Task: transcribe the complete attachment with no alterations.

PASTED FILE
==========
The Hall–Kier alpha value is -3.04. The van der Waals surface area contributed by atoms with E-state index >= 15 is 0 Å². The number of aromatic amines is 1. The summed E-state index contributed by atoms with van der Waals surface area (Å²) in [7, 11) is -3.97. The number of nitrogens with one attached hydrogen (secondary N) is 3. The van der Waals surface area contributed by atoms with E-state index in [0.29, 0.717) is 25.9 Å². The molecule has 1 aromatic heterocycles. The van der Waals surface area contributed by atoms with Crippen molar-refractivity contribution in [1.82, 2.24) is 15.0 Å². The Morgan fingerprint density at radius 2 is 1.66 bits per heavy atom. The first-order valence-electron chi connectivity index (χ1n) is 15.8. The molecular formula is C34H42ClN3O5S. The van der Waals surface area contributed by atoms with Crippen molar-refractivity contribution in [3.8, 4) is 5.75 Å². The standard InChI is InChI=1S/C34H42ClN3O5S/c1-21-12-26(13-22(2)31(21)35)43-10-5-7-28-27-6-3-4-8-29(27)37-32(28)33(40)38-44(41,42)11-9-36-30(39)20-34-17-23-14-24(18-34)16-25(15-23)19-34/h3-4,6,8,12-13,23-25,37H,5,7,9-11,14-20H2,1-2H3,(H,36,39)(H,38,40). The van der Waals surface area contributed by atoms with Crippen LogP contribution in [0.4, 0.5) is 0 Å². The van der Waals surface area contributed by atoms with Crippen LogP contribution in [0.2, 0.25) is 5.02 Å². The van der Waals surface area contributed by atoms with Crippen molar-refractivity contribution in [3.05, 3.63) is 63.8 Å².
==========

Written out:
The Hall–Kier alpha value is -3.04. The van der Waals surface area contributed by atoms with E-state index >= 15 is 0 Å². The number of aromatic amines is 1. The summed E-state index contributed by atoms with van der Waals surface area (Å²) in [7, 11) is -3.97. The number of nitrogens with one attached hydrogen (secondary N) is 3. The van der Waals surface area contributed by atoms with E-state index in [0.29, 0.717) is 25.9 Å². The molecule has 1 aromatic heterocycles. The van der Waals surface area contributed by atoms with Crippen molar-refractivity contribution in [1.82, 2.24) is 15.0 Å². The Morgan fingerprint density at radius 2 is 1.66 bits per heavy atom. The first-order valence-electron chi connectivity index (χ1n) is 15.8. The molecular formula is C34H42ClN3O5S. The van der Waals surface area contributed by atoms with Crippen molar-refractivity contribution in [3.8, 4) is 5.75 Å². The standard InChI is InChI=1S/C34H42ClN3O5S/c1-21-12-26(13-22(2)31(21)35)43-10-5-7-28-27-6-3-4-8-29(27)37-32(28)33(40)38-44(41,42)11-9-36-30(39)20-34-17-23-14-24(18-34)16-25(15-23)19-34/h3-4,6,8,12-13,23-25,37H,5,7,9-11,14-20H2,1-2H3,(H,36,39)(H,38,40). The van der Waals surface area contributed by atoms with Crippen LogP contribution in [0.4, 0.5) is 0 Å². The van der Waals surface area contributed by atoms with Crippen LogP contribution in [0.2, 0.25) is 5.02 Å². The van der Waals surface area contributed by atoms with Crippen molar-refractivity contribution in [3.05, 3.63) is 63.8 Å².